Apathy has never had room in Nikki Duncan-Talley’s life, she’s too mindful of all she would miss out on, especially given the ample resources for students at Tidewater Community College.

“TCC isn’t a layover; it’s a stepping stone to where you want to go,” said the Paralegal Studies major, whose college engagement has led her to be something of a poster child for the National Conference on Student Leadership, held Nov. 19-22 in Washington, D.C. Peruse the conference’s brochure and there’s Duncan-Talley pictured with her certification from the Certified Student Leader program, which strengthens student leadership through a series of interactive activities.

Duncan-Talley will attend the conference that includes numerous workshops on topics ranging from “How to communicate with crappy people” to “Your speech is putting people to sleep.” She will be a presenter at the organization’s spring conference in Denver.

At TCC, she’s all extrovert, speaking to everyone she passes on the Virginia Beach Campus, most by first name. Noting she’s never met a stranger, Duncan-Talley is passionate about the need for students to become fully involved in order to get the most out of their college experience.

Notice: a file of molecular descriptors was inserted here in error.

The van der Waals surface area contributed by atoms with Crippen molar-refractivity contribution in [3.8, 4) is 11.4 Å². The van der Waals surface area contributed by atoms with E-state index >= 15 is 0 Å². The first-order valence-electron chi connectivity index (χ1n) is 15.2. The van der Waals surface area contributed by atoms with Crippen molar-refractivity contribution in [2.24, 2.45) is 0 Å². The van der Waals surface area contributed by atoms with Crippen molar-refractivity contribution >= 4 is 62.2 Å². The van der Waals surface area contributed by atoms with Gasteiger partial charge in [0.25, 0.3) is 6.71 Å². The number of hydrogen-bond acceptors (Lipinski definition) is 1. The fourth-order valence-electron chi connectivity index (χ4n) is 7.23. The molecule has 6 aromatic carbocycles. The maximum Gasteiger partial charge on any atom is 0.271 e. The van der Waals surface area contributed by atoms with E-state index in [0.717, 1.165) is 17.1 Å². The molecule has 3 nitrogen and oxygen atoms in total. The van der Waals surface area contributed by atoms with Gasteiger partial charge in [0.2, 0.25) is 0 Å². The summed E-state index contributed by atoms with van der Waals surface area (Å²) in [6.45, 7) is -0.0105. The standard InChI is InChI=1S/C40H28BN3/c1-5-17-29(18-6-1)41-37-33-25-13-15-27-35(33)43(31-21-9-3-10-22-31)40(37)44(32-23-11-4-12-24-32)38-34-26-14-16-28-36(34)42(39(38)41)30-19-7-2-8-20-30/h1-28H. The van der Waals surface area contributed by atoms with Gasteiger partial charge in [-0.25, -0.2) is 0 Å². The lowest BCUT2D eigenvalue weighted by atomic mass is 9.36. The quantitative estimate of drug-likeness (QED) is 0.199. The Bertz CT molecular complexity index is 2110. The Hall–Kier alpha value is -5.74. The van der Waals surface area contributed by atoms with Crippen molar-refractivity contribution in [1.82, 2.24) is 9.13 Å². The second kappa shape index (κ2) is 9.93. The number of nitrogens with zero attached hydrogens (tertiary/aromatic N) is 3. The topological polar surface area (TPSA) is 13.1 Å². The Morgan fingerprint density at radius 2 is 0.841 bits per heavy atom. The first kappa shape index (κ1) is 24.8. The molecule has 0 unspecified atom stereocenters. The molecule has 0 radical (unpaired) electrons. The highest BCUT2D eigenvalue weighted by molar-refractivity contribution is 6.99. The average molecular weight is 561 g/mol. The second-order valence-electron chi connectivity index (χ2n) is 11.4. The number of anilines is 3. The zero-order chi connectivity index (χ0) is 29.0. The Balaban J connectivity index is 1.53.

Duncan-Talley’s involvement stemmed from enrolling in TCC’s Emerging Leaders Program, a dynamic, eight-session series designed for students to hone their leadership skills inside and out of the classroom.

“What you do here translates into what you’re going to do for the rest of your life,” said Duncan-Talley, vice president of leadership for Psi Upsilon, the Virginia Beach Campus’ chapter of Phi Theta Kappa. “Ninety percent of what you learn in college is not in the classroom. If you come to TCC and go to class and go home, you’ll miss the relationships that get you where you want to be.”

The Princess Anne High school graduate has a bachelor’s in history from Catawba College and worked a plethora of jobs ranging from McDonald’s clerk to congressional intern to residence hall director to retail accessibility representative for the Virginia Lottery. She doesn’t regret any of her experiences, though wishes she had a better perspective when she was younger.

“If I could have known all that was available at TCC, I wouldn’t have paid $20,000 for the first two years of college,” she said.

With an eye toward law school, she enrolled at TCC to make sure it was the right direction. She will graduate with Associate of Applied Science in Paralegal Studies in May 2016. Next fall, she plans to start law school at Regent University and hopes for a career as a public interest attorney.

Until then, she has plenty on her agenda left to accomplish at TCC. In addition to all of her leadership roles, she’s excited about an upcoming leadership study with Psi Upsilon that will focus on how to increase involvement on campus. In addition, she will be part of the chapter’s new mentoring program with Seton House that will stress how important school activates and community service are to middle school students.

“We need to show kids as early as middle school how important being involved is,” she said. “College isn’t just about getting that piece of paper. If you’re here, everything is here for you to participate in; you just have to do it.”